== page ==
Horry Scale: Marcus Morris tips in game-winning buzzer-beater
A reminder on The Horry Scale: It breaks down a game-winning buzzer-beater (GWBB) in the categories of difficulty, game situation (was the team tied or behind at the time?), importance (playoff game or garden-variety night in November?) and celebration. Then we give it an overall grade on a scale of 1-5 Robert Horrys, named for the patron saint of last-second answered prayers.
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Just because an NBA game has a buzzer-beating finish doesn’t necessarily mean the entire finish was a work of art.
Take tonight in Detroit, for instance. The Detroit Pistons won the game, 113-112, courtesy of last-second, buzzer-beating bucket from Marcus Morris. But the last few moments of the game weren’t exactly filled with high-scoring action. In fact, Morris’s game-winning bucket was the only points for the Pistons over the last 1:57 of the game.
But we are here to focus on the final, final moment, so let’s zoom in on the last play of the game and see Marcus Morris’s entry on the Horry Scale…
DIFFICULTY: It wasn’t really a shot that won the game, but a tip-in. (Always crash the glass, kids!) What may have been most surprising about the shot from Marcus Morris was that he got it off over his twin brother, Washington’s Markieff Morris. As our crack stat expert John Schuhmann noted…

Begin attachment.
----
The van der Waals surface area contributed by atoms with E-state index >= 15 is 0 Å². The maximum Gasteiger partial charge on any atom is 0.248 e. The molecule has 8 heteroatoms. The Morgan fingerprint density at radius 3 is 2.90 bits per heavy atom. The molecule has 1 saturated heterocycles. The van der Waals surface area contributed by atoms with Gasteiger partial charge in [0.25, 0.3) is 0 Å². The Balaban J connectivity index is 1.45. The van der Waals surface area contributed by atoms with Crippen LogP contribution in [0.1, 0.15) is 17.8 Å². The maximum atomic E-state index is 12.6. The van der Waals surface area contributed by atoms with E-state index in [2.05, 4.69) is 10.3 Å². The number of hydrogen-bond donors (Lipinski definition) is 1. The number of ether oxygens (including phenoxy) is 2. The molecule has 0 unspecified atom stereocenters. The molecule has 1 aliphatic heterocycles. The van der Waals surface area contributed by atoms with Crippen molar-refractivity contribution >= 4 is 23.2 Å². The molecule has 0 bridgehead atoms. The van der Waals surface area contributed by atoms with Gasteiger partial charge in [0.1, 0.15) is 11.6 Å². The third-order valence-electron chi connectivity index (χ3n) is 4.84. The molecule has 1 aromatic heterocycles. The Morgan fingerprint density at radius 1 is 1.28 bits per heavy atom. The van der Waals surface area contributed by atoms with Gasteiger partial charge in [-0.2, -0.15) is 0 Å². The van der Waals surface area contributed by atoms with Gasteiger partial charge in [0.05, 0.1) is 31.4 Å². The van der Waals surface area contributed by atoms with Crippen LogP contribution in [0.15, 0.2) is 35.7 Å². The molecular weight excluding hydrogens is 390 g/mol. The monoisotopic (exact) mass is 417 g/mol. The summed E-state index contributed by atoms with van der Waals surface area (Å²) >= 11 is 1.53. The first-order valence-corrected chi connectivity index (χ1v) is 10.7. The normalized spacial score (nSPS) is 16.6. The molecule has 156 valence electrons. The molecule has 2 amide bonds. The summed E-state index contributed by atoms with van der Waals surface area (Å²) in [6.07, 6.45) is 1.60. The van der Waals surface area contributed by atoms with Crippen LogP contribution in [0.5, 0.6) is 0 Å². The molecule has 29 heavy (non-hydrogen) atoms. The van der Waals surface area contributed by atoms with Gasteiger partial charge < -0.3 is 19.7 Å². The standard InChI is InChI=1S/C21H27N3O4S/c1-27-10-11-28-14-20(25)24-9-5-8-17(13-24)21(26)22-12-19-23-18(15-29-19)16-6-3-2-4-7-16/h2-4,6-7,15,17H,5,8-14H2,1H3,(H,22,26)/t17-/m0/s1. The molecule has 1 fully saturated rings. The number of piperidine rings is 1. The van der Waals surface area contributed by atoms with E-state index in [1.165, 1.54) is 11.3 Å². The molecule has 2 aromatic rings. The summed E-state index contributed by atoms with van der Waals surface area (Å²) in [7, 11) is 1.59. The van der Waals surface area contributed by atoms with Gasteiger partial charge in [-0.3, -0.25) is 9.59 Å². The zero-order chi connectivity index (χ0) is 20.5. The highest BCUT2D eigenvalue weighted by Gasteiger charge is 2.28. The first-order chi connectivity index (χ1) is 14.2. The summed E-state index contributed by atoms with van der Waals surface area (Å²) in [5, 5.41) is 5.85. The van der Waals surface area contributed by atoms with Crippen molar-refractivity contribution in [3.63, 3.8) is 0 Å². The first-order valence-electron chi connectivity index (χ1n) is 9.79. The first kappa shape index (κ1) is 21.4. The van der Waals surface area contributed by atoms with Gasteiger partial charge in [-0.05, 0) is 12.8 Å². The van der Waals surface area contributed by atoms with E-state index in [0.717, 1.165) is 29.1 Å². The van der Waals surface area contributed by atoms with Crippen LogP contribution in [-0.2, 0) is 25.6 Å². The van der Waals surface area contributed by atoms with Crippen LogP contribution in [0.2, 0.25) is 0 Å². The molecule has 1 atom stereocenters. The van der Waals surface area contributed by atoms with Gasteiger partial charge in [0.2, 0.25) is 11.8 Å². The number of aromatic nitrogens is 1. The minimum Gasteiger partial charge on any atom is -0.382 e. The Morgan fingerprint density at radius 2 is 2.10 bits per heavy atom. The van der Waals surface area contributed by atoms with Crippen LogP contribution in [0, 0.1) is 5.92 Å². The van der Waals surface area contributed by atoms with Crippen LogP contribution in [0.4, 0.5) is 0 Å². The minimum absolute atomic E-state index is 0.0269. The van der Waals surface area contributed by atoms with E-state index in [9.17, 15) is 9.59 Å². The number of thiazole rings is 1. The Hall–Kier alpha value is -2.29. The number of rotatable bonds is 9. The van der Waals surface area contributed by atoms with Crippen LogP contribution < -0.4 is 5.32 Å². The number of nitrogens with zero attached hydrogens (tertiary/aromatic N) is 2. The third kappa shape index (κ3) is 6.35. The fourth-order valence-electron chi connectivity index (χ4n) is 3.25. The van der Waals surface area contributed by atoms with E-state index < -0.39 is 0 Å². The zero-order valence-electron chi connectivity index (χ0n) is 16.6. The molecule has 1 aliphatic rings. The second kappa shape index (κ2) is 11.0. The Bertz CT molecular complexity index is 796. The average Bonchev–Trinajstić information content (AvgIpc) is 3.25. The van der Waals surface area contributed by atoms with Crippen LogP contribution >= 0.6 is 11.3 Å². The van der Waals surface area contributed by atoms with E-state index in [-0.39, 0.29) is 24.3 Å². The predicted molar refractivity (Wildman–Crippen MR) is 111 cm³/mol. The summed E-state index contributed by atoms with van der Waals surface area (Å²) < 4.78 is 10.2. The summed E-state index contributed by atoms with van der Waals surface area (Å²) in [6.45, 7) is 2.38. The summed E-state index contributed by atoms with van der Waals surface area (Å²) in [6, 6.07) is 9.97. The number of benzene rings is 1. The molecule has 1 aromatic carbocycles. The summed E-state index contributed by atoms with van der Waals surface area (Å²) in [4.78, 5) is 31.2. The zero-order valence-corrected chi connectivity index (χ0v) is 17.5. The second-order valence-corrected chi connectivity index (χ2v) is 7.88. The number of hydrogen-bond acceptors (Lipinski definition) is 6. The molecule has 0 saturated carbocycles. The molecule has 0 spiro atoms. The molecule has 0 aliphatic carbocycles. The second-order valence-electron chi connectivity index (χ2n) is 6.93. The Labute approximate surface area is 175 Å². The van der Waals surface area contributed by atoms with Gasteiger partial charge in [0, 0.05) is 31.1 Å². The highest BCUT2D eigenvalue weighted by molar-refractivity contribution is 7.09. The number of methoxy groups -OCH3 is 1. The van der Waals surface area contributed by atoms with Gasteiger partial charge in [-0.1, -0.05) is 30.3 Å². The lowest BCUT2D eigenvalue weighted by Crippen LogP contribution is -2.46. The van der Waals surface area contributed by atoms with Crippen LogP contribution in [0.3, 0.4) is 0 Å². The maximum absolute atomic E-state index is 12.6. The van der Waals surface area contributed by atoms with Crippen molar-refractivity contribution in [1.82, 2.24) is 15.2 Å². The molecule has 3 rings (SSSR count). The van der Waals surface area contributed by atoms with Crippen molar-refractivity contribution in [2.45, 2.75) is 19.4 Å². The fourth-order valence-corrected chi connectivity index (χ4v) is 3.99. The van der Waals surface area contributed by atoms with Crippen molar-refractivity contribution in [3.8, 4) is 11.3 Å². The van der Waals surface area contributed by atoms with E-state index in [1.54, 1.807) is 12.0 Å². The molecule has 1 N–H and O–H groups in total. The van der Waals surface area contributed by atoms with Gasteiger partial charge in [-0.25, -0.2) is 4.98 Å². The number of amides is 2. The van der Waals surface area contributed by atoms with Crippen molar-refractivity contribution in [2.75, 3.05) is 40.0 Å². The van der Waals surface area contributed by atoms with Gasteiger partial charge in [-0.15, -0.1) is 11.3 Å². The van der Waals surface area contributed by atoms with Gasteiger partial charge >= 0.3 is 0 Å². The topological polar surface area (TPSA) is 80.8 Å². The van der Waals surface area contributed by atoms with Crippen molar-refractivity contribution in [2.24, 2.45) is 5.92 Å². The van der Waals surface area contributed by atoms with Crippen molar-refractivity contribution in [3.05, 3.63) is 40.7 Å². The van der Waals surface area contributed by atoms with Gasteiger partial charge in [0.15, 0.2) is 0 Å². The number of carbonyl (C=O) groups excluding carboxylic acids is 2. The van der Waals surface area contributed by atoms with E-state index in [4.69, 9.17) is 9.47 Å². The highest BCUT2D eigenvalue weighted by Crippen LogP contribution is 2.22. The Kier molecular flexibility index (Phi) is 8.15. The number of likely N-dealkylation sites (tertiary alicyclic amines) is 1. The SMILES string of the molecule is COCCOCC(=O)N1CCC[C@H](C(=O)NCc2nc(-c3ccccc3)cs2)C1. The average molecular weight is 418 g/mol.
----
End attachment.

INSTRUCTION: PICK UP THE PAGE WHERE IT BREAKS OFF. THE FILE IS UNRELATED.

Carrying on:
I'm guessing that was the 1st ever NBA game-winning, buzzer-beating shot made by a guy over the extended hand of his own brother.
— John Schuhmann (@johnschuhmann) January 22, 2017
GAME SITUATION: As we said earlier, Pistons were struggling to score, and they tried to get a shot for Tobias Harris with just under 5 seconds to play. That shot was deflected by Bradley Beal, but Harris got it back and shot it again. That shot hit front rim and then back and rim and caromed long, and Marcus was right there waiting.
CELEBRATION: I felt like this was the most underrated part of the play. Morris initially sprints toward halfcourt, stops to share a chest bump with guard Reggie Jackson, at which point the entire Pistons team envelops Morris at halfcourt and begins rhythmically jumping in unison.
GRADE: A tip-in isn’t necessarily an “easy” shot, as it requires corralling the ball and redirecting it with just moments remaining. That said, the Wizards didn’t box out Morris on the weakside, and he had a clear path to the rim and the ball, which bounced right to him. Great shot, and a nice win for the Pistons. GRADE: FOUR HORRYS
Lang Whitaker has covered the NBA since 1998. You can e-mail him here, find his archive here or follow him on Twitter.
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